Pittsburgh Democratic Mayor Bill Peduto has said he supports Black Lives Matter and defends protests in the city’s streets to “demand much-needed reforms to policing,” KDKA-TV reported.
But apparently not when such protests end up at his front door.
What are the details?
The station said a massive protest took place in front of Peduto’s residence Tuesday night and lasted all night. There was a siren going off, KDKA said, and protesters banged drums, blew horns, and used megaphones to express their desire for the mayor’s resignation after the Saturday arrest of 25-year-old Matthew Cartier, who was taken away in an unmarked van by plainclothes officers.
Image source: KDKA-TV video screenshot
Indeed, a number of protesters spent the night, the station said, adding that there were mattresses along the sidewalk.
Jesse Seager — co-owner of Point Brugge Cafe, located just steps from the action — told KDKA that at one point around 300 people were on the street.
“There definitely are neighbors that are scared,” Seager noted to the station. “I talked to multiple neighbors that left for the evening that have kids, that have elderly people in the house.”
The mayor wasn’t home at the time of the protest either, KDKA said.
Finally a line of officers stood near Peduto’s home around 9:30 a.m. Wednesday and declared the gathering an “unlawful assembly” — and that protesters could be arrested if they didn’t leave, the station said. Only about a dozen protesters were there at that point, KDKA added, and they all left about 30 minutes later.
It was the second time in just days protesters were seen in front of Peduto’s home, the station said, adding that many of them believe he doesn’t support their movement.
Image source: KDKA-TV video screenshot
What did the mayor have to say?
Peduto later released a statement about the protests, KDKA said:
I have long defended First Amendment rights to peaceably protest. I strongly believe that Black Lives Matter, that we are in a historic fight for civil rights in this country, and that it is right for people to take to the streets to demand much-needed reforms to policing in our cities.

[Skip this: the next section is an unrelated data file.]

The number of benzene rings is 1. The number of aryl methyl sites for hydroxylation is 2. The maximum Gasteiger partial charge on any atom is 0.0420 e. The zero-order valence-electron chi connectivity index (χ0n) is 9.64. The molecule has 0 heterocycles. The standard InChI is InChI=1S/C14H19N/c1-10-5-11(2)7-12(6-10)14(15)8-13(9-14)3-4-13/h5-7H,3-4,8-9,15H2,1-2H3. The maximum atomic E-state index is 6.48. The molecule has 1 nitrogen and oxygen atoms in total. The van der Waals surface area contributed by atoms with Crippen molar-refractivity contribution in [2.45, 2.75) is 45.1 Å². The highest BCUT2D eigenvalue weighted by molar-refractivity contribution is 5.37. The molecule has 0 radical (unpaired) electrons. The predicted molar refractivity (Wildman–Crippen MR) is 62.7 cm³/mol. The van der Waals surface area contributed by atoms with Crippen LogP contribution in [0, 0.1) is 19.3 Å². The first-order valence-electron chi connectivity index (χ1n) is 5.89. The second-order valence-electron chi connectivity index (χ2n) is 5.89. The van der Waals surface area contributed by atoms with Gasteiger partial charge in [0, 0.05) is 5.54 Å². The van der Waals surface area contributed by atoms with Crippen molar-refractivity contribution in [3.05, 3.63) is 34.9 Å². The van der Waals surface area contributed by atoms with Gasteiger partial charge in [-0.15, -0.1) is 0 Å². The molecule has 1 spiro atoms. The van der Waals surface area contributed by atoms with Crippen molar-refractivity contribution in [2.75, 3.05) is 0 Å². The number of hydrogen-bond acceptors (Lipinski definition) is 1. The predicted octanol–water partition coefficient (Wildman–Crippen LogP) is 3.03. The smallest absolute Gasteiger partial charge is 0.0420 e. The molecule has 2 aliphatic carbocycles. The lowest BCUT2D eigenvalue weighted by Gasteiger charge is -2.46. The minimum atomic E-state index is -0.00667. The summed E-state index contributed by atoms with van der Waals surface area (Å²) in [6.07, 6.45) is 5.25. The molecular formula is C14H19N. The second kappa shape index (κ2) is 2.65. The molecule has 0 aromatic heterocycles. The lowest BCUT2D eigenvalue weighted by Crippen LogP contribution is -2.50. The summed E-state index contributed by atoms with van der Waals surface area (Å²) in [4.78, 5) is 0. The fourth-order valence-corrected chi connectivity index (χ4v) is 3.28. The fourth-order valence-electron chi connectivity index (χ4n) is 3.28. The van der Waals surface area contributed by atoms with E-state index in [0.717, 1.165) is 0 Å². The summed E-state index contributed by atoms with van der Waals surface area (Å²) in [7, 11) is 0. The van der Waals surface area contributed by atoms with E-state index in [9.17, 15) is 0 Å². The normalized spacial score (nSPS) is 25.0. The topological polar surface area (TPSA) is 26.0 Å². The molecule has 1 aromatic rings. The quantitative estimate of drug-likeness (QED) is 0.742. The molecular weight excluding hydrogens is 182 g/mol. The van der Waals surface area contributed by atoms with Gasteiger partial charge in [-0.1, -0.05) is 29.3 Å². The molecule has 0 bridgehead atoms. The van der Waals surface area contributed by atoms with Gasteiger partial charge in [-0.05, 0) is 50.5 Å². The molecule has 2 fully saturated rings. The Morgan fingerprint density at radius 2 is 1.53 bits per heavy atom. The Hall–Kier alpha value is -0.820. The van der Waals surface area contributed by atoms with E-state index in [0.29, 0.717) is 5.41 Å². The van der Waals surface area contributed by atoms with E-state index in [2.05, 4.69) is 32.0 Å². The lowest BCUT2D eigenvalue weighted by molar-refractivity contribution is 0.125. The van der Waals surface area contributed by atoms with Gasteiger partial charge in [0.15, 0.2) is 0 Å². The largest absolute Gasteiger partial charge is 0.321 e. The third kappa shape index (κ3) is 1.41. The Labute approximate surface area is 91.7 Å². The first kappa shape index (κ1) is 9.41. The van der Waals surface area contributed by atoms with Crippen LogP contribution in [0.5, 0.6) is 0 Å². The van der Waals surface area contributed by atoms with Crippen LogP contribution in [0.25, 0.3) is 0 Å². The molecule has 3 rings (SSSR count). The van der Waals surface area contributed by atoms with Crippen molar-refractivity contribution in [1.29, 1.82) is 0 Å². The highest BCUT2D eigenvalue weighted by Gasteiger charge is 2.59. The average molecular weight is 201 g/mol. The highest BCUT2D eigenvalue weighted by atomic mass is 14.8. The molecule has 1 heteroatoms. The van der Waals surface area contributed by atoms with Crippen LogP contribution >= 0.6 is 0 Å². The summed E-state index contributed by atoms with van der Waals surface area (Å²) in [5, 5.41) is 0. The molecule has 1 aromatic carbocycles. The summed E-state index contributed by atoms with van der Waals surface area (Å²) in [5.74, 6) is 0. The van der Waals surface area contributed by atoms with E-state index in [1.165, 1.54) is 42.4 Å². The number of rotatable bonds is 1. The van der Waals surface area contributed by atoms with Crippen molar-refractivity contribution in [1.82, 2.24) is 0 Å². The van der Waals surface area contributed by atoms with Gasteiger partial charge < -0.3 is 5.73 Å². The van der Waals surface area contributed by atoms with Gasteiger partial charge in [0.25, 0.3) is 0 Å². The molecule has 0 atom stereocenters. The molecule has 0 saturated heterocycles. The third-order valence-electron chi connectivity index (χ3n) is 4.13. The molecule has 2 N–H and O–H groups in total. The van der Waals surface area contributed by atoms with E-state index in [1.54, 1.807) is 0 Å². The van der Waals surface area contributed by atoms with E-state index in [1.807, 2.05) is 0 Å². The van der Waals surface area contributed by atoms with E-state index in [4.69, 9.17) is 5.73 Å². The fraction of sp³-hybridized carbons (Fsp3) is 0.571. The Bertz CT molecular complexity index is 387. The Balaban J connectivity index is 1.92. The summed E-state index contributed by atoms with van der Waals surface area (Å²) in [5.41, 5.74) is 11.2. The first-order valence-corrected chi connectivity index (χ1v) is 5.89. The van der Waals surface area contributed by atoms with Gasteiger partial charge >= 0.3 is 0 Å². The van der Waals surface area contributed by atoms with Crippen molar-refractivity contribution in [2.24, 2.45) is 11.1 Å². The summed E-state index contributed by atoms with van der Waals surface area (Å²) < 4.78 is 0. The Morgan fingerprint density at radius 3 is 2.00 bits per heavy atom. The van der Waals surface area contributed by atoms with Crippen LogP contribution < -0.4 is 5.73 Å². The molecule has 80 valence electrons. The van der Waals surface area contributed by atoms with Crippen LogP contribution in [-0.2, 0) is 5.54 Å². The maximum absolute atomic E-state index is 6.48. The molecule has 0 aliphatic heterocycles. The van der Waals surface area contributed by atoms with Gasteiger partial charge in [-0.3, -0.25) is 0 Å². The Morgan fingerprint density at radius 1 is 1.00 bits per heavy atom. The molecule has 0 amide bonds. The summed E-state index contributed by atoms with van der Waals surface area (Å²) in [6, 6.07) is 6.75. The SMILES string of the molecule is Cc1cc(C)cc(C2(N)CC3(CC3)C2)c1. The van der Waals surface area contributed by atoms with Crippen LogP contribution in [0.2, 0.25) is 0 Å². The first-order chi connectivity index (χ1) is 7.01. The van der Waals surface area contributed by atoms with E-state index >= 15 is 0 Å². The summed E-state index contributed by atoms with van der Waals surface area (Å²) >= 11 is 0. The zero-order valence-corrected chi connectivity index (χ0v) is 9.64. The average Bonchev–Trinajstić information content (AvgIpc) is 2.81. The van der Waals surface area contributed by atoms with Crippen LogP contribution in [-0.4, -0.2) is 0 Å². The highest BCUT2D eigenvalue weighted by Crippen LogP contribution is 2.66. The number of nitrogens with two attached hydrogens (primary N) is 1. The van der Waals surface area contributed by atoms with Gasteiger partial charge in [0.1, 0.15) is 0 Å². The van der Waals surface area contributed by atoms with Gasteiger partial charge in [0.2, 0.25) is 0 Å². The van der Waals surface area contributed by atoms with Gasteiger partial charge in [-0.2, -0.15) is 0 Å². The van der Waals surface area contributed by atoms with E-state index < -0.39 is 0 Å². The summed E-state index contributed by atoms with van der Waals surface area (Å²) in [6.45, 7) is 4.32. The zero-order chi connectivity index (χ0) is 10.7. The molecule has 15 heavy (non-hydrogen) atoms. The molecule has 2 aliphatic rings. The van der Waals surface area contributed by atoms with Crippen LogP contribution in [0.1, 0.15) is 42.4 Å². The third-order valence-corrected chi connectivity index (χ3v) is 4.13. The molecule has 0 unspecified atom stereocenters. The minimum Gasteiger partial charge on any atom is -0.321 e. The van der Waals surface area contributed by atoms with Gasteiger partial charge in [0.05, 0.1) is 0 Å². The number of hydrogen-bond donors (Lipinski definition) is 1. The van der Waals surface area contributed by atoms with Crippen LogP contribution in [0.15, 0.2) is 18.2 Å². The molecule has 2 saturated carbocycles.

What I cannot defend is any neighborhood in our city — and their residents and families — being disturbed through the night and morning, and a peaceful protest devolving into unacceptable conduct in which residents are being harassed and threatened. This crosses a line that cannot be allowed to continue, causing those committing crimes against residents to face possible legal consequences for their actions. Using protests to create conflict and division, as some are doing, only impacts the ability of others to exercise their constitutional rights safely.
I am working to make Pittsburgh a better city for all, and I have condemned and halted the arrest methods Pittsburgh Police used last weekend. I understand that people are feeling fear, pain and anger in our communities, and that some want to take their frustrations out on me. I fully accept that, but I will not accept unjustified actions that threaten neighbors in any part of the city.
Police not happy with Peduto, either
Fraternal Order of Police President Robert Swartzwelder told the station he’s predicting massive police retirements in October when 268 officers become eligible, citing criticism from Peduto and District Attorney Stephen Zappala over how police have handled protests.
“They’re pinching the police in the middle, and they’re putting them in a precarious position where police officers feel that no matter what they do, they’re going to be criticized by the two highest-level politicians …” Swartzwelder told KDKA, adding that such a scenario “is going to change public opinion and force negative ramifications on the police officers, and some police officers are going to say, ‘OK, you don’t want us? We’ll go and do something else.'”
The station said police have allowed demonstrators access to city streets without permits, but added that even the American Civil Liberties Union said officers are within their rights to make arrests if protesters create disturbances or block vital streets and intersections and refuse to disperse.
“People need to — especially in this time — have an outlet to be able to exercise their right to express their displeasure with what’s going on in government,” Vic Waczak of the ACLU told KDKA. “But at the same time, I think everybody need to recognize that those rights are not unlimited.”
Back for more
As it happens, protesters returned to Peduto’s home Wednesday night — and this time the mayor talked to them, WTAE-TV reported.
One video showed him speaking, but what he was saying couldn’t be heard over protesters chanting, “Hey hey, ho ho, Mayor Peduto has got to go!”
More from the station:
Public safety officials said the exchange between Peduto and protesters ended in an impasse on Wednesday evening. Peduto went back inside his house after the conversation.
The group of protesters remained outside of his house chanting in the street after the conversation before they returned to Mellon Park.
(H/T: Hot Air)